NATO attack: US offers regret, compensation but no apology

State Department spokesperson says US accepts responsibility and is prepared to offer payment to soldiers' families.


Huma Imtiaz December 23, 2011

WASHINGTON: Hours after the Department of Defence and Nato issued press releases on the findings into the Nato airstrike on November 26 on the Pak-Afghan border, State Department spokesperson Mark Toner was repeatedly pressed by journalists at the daily press briefing about why only a statement expressing regret had been issued as opposed to an apology.

Toner said: "The difference is that we have accepted responsibility for mistakes that we made. But as the report makes clear, there were miscommunications on both sides. There was misinformation that led to the results of that day. It’s a great tragedy. We’ve expressed our regret."

Toner was also asked about the difference between "we're sorry" and "we regret" by a journalist at the briefing.

The State Department spokesperson said: "I think ‘we regret’ refers to a sense of sympathy with the Pakistani people in this case, but more broadly with the people affected by any incident or tragedy.”

“We’re accepting responsibility for any of our actions that may have contributed to it. I don’t know about an apology – you can figure that out for your own. I can only say what we’re trying to express through this investigation."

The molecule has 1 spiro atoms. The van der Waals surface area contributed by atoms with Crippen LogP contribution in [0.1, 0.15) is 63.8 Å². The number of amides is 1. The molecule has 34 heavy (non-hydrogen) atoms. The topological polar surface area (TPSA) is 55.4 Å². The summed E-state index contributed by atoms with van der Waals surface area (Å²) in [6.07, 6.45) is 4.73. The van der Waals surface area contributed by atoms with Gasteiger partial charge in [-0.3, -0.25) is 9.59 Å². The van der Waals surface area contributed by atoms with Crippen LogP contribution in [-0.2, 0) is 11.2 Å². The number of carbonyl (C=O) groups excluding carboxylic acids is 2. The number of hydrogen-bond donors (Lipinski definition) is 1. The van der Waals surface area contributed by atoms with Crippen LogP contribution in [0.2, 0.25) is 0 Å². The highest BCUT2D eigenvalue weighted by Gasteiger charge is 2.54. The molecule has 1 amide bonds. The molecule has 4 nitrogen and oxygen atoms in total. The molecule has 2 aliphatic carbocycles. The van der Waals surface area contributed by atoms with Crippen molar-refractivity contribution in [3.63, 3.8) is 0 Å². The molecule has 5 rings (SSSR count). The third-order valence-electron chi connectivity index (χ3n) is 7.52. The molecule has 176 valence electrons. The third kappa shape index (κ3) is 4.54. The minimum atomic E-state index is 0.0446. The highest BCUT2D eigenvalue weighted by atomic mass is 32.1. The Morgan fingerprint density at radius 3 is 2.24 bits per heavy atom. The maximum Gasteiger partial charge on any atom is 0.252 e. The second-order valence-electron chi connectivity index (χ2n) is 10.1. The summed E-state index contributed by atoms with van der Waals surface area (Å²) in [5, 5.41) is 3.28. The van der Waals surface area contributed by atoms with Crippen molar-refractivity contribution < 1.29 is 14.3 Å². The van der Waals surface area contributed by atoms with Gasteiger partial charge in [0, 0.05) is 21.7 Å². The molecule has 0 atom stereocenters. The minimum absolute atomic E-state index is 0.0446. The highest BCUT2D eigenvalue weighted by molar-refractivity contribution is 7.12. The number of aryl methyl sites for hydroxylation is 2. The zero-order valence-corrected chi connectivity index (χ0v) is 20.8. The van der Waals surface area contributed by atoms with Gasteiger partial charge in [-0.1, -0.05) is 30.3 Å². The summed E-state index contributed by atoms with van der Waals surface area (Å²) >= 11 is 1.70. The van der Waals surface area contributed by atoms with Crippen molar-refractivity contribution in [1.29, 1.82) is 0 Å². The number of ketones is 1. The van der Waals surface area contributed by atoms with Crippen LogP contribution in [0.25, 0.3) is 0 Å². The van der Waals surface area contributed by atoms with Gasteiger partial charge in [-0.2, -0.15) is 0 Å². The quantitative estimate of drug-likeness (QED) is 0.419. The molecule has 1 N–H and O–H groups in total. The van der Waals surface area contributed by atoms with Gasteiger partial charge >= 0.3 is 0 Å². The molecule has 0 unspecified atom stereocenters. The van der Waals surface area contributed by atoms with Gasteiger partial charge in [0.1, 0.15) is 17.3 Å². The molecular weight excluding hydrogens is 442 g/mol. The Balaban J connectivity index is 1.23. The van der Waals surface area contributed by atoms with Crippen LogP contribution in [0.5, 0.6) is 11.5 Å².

Earlier this month, a New York Times report said that US President Barack Obama will not issue a formal apology or condolences on the death of 24 Pakistani soldiers in a Nato attack on the Pak-Afghan border.

The report had stated that US Ambassador to Pakistan Cameron Munter, through a video conference, told White House officials that the anti-American sentiment has reached its peak in Pakistan stressing the need for a formal apology by the US. But the White House argued that condolences offered by senior US officials and Secretary of State Hillary Clinton were enough till the US completes its investigations into the matter, the report said.

“The US government has offered its deepest condolences for the loss of life, from the White House and from Secretary Clinton and Secretary Panetta,” said Tommy Vietor, spokesman for the National Security Council, referring to Defense Secretary Leon E Panetta, “and we are conducting an investigation into the incident. We cannot offer additional comment on the circumstances of the incident until we have the results.”

On the question of compensation, Toner on Friday said that while the Department of Defense would have more information, "my understanding is that we are prepared to offer some payments in recognition of the loss incurred by the family."

Toner also added that while the State Department had expressed regret, the US had also accepted responsibility for the mistakes that were theirs.

COMMENTS (23)

Harry Stone | 10 years ago | Reply

@Waqas:

Are you referrring to the 24 military members that lost their lives. I missed the reports that PAK had deployed forces north of the boarder to fight terrorists. In fact, I believe most the military losses sustained by PAK have been within PAK.

Now if you are saying that PAK are fighting terrorists that they normally would have good relations with. well that is a different story all together.

But your question is interesting. If you believe the people and leaders of PAK have realized this about America, when do you think the Americans will come to the same conclusion about PAK?

Waqas | 10 years ago | Reply

@ Harry. I think by now Pakistanis have realized that America is their enemy, not an ally after paying heavy price of so called " cooperation on war on terror"

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